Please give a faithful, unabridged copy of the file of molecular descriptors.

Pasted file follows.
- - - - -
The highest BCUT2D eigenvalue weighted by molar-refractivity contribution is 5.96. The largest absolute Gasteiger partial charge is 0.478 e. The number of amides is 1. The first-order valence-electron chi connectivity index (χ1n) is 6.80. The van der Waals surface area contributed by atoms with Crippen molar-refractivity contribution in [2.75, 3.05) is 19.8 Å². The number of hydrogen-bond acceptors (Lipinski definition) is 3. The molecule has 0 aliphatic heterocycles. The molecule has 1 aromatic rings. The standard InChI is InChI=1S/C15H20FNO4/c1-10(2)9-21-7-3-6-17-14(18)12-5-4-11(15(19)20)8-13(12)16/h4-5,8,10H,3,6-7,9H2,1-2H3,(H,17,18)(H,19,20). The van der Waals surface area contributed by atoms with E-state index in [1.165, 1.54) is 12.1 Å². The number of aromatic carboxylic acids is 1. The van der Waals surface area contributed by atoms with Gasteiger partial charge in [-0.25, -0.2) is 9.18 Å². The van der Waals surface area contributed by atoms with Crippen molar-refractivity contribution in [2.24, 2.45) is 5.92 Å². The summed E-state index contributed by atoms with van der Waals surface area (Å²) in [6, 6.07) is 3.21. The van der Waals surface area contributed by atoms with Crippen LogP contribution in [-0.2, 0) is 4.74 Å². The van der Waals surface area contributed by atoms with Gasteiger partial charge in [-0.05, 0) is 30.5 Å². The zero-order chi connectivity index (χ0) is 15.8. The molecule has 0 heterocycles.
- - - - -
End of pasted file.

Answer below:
The highest BCUT2D eigenvalue weighted by molar-refractivity contribution is 5.96. The largest absolute Gasteiger partial charge is 0.478 e. The number of amides is 1. The first-order valence-electron chi connectivity index (χ1n) is 6.80. The van der Waals surface area contributed by atoms with Crippen molar-refractivity contribution in [2.75, 3.05) is 19.8 Å². The number of hydrogen-bond acceptors (Lipinski definition) is 3. The molecule has 0 aliphatic heterocycles. The molecule has 1 aromatic rings. The standard InChI is InChI=1S/C15H20FNO4/c1-10(2)9-21-7-3-6-17-14(18)12-5-4-11(15(19)20)8-13(12)16/h4-5,8,10H,3,6-7,9H2,1-2H3,(H,17,18)(H,19,20). The van der Waals surface area contributed by atoms with E-state index in [1.165, 1.54) is 12.1 Å². The number of aromatic carboxylic acids is 1. The van der Waals surface area contributed by atoms with Gasteiger partial charge in [-0.25, -0.2) is 9.18 Å². The van der Waals surface area contributed by atoms with Crippen molar-refractivity contribution in [2.24, 2.45) is 5.92 Å². The summed E-state index contributed by atoms with van der Waals surface area (Å²) in [6, 6.07) is 3.21. The van der Waals surface area contributed by atoms with Crippen LogP contribution in [-0.2, 0) is 4.74 Å². The van der Waals surface area contributed by atoms with Gasteiger partial charge in [-0.05, 0) is 30.5 Å². The zero-order chi connectivity index (χ0) is 15.8. The molecule has 0 heterocycles.